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#2
For the love of everything that is overclockable, could someone explain to me how the hell do you pronounce this name? Huawei?
 
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#3
For the love of everything that is overclockable, could someone explain to me how the hell do you pronounce this name? Huawei?
Isn't it "Hu(Who) - a(wa) - wei(way)"?
 
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#5
For the love of everything that is overclockable, could someone explain to me how the hell do you pronounce this name? Huawei?
But you cant overclock a He HDD
 
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#7
It is just Hua+Wei ;)
It's so strange why Americans (or maybe English speaking nations) often have horrible problems pronouncing anything foreign.
 
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#8
It is just Hua+Wei ;)
This.


As for the topic, I prefer singe HDD with huge capacities and this is lovely but that Helium thing... that, I dont like.
 
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#9
HGST announced theses drives earlier and there's a discussion in the previous news article.

They claim to lower TCO, but I wonder how long the drives have to be spun up before the power savings outweighs the increase in cost over conventional drives. Then again, if you need, say, 24 TB of storage, having four drives instead of six should also help power consumption.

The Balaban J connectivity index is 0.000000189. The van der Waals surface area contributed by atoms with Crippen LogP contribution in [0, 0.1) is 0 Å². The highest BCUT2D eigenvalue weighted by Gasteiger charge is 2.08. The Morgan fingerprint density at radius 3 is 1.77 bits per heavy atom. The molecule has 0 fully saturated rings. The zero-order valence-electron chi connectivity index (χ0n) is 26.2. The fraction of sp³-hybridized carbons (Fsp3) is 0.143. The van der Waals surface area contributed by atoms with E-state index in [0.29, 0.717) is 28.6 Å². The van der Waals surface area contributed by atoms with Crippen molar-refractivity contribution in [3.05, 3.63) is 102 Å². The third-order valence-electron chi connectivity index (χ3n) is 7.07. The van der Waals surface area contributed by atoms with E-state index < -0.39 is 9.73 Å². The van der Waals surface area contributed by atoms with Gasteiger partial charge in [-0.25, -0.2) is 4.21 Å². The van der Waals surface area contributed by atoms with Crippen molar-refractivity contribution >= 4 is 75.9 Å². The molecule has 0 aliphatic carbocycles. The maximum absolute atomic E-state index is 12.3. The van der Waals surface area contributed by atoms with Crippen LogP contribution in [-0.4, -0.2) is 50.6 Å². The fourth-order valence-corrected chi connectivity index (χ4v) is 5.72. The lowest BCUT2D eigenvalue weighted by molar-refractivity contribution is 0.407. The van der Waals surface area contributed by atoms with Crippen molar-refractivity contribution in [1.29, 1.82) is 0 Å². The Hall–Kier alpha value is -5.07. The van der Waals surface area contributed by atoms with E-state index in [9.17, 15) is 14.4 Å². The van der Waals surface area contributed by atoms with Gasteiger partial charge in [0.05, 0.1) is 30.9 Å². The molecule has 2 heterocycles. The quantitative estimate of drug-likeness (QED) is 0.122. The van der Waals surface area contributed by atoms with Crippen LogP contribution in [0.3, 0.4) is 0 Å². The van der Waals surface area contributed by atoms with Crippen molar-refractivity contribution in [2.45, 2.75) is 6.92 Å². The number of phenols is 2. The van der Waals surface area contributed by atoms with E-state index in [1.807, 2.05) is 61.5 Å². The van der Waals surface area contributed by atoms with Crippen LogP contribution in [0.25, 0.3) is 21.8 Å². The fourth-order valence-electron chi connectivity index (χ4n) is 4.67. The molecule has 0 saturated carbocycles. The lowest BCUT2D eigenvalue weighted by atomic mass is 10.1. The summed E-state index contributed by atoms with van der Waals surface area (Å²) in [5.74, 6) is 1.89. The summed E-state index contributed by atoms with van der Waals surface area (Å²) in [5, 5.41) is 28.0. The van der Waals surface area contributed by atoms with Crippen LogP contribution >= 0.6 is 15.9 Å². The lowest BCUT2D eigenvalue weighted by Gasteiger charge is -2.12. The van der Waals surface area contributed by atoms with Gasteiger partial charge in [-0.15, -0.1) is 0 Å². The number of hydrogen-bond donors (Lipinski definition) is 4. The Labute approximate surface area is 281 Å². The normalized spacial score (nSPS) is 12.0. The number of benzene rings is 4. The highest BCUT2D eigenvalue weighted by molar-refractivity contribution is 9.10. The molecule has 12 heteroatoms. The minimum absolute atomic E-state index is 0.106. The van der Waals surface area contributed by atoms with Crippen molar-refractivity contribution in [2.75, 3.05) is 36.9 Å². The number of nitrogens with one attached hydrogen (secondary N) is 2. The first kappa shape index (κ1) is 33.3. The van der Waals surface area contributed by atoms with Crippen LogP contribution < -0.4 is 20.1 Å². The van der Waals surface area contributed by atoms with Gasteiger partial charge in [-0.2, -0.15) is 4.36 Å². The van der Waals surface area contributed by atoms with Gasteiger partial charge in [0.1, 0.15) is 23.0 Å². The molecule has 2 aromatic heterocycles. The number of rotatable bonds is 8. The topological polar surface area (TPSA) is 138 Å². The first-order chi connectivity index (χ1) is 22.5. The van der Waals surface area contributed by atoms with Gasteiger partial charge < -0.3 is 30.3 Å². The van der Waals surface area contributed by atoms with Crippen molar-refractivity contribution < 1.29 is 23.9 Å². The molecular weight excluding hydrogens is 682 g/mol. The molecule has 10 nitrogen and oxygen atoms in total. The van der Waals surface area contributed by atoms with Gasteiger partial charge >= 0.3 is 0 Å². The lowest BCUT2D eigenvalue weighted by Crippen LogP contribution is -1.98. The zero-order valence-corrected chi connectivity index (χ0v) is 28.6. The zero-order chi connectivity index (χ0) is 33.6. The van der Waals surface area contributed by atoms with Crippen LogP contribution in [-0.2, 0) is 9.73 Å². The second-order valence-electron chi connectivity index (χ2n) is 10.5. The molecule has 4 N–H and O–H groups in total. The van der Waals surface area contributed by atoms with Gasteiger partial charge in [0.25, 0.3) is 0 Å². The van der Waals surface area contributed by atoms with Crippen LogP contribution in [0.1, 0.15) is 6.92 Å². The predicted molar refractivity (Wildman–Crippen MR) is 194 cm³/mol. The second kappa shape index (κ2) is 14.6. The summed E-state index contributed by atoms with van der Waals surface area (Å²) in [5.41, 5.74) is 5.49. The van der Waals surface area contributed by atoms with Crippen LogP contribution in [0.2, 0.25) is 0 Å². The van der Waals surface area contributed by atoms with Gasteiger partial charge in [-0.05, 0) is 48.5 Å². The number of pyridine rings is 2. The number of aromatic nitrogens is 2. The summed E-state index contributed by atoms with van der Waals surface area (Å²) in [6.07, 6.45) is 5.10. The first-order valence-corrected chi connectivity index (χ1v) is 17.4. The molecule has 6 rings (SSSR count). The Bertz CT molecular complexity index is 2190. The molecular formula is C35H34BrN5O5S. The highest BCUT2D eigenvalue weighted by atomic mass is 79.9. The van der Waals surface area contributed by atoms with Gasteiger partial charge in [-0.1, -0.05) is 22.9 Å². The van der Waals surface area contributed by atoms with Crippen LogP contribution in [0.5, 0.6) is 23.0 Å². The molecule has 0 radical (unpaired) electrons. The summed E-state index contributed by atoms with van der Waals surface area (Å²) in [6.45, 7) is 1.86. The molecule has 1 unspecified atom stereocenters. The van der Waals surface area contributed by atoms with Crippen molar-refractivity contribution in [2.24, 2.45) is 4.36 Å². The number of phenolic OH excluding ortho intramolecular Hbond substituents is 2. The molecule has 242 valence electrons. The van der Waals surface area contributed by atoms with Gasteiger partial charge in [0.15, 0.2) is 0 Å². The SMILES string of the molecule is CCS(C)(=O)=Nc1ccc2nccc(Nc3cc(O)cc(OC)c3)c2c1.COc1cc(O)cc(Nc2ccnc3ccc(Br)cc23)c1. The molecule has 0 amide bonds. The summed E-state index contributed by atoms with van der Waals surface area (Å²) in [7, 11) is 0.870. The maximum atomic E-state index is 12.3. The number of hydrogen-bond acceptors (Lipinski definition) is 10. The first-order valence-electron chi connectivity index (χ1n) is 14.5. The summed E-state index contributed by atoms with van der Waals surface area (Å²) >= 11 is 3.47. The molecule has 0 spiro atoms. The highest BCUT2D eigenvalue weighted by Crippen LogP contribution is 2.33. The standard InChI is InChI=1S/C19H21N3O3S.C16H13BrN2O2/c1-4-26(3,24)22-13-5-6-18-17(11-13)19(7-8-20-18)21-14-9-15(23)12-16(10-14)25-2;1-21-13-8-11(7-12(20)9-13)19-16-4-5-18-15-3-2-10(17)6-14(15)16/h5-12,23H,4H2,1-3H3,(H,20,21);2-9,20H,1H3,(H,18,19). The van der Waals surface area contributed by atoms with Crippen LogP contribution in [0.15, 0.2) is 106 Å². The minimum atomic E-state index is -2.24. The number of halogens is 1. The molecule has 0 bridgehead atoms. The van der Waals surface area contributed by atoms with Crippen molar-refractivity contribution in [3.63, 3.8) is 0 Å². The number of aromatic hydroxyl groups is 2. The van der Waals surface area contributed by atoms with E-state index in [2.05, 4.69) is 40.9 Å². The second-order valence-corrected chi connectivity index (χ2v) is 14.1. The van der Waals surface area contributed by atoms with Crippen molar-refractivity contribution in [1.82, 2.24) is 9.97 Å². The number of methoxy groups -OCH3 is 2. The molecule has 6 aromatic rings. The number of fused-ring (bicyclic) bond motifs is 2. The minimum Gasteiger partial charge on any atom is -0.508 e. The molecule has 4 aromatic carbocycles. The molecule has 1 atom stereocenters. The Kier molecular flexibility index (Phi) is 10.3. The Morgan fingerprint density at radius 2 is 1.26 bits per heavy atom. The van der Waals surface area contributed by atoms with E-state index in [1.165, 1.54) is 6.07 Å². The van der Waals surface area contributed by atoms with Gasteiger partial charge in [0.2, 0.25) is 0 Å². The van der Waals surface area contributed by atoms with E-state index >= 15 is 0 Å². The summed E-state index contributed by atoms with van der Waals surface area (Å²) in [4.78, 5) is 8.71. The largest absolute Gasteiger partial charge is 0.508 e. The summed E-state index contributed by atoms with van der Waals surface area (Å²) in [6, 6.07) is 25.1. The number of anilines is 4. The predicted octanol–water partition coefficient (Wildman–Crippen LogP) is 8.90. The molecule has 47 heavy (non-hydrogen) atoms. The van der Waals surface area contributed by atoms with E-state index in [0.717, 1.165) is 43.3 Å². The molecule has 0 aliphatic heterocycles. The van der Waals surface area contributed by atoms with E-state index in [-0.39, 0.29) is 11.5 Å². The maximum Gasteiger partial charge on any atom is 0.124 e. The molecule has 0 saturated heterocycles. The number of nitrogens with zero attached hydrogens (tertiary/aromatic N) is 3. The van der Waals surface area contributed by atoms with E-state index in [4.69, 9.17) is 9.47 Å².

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#10
It's so strange why Americans (or maybe English speaking nations) often have horrible problems pronouncing anything foreign.
Cause English is a very dull language. It borrows from everyone but doesn't have much elegance. We also don't like taking 2mins to figure out the right pronunciation, hence bad English dubs of Japan anime.

Course there is the flip side to that. English in anime is usually worse than something a toddler would say. I've only heard one series which brought in an actual English actor to speak English. The rest is just baby talk when you hear them. So there are plenty who cannot pronounce things in English very well either. But I can't blame them. Usually like Japanese their language doesn't have certain characters or pronunciations which English does so they need to translate a word a 2nd time into something they can pronounce.
 
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#11
It's so strange why Americans (or maybe English speaking nations) often have horrible problems pronouncing anything foreign.
The same can be said for non-native English speaking nations in Europe who can't pronounce things like "J" (Jif was a well know brand of cleaning product in the UK for many many years and changed it's name about 10 years ago to Cif (Siff) as our European neighbours couldn't seem to get there tongues around the J, obviously there are many more examples but it's no different the other way around. And don't even get me started on some Asian and middle eastern languages :toast: